In the first case, the FDIC accuses Countrywide Securities, Bank of America, Deutsche Bank and Goldman Sachs of playing a role in the packaging, selling or securitization of mortgages sold off to Guaranty Bank for $1.5 billion. The suit says Guaranty Bank acquired 8 certificates in the transaction.

The FDIC claims it studied a rough sampling of the securitized loans and alleges more than 60% of the loans packed into each deal contain material untrue or misleading statements.

The FDIC is suing for an undetermined amount that is no less than $559.7 million in damages.

The bank regulator also sued Ally Securities, Goldman Sachs, Deutsche Bank Securities and JPMorgan Securities among others. In that suit, the regulator claims, the firms were involved in the packaging, underwriting and sale of eight RMBS certificates valued at $1.8 billion.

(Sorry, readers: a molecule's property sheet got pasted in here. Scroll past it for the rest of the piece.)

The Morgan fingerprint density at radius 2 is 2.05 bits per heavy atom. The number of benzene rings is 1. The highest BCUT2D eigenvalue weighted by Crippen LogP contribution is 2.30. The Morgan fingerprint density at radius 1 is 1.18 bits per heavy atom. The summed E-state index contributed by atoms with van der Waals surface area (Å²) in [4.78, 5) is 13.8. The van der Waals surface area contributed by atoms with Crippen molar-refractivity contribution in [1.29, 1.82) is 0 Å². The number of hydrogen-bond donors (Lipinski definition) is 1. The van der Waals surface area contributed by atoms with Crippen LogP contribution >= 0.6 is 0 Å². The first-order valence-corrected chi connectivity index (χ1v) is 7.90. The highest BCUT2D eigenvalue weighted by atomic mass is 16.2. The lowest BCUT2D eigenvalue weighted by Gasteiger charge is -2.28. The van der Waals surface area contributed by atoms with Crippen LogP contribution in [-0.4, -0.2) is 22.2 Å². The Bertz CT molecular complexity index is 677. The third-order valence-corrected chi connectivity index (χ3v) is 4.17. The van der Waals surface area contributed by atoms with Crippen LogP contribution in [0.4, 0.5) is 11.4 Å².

The FDIC alleged in court records that the “defendants made untrue statements or omitted important information about such material facts as the loan-to-value ratios of the mortgage loans, the extent to which appraisals of the properties that secured the loans were performed in compliance with professional appraisal standards, the number of borrowers who did not live in the houses that secured their loans (that is, the number of properties that were not primary residences), and the extent to which the entities that made the loans disregarded their own standards in doing so.”

In that complaint, the FDIC is asking for at least $900.6 million in damages.

The regulator also sued JPMorgan Securities, Merrill Lynch, RBS Securities and WaMu Asset Acceptance Corp., making similar claims about 20 RMBS certificates that Guaranty paid $2.1 billion to acquire. The FDIC is requesting at least $677.4 billion in damages.

FDIC ($677.4 Billion) Charges Banks With Fraud, Illegal Underwriting Practices « Livinglies’s Weblog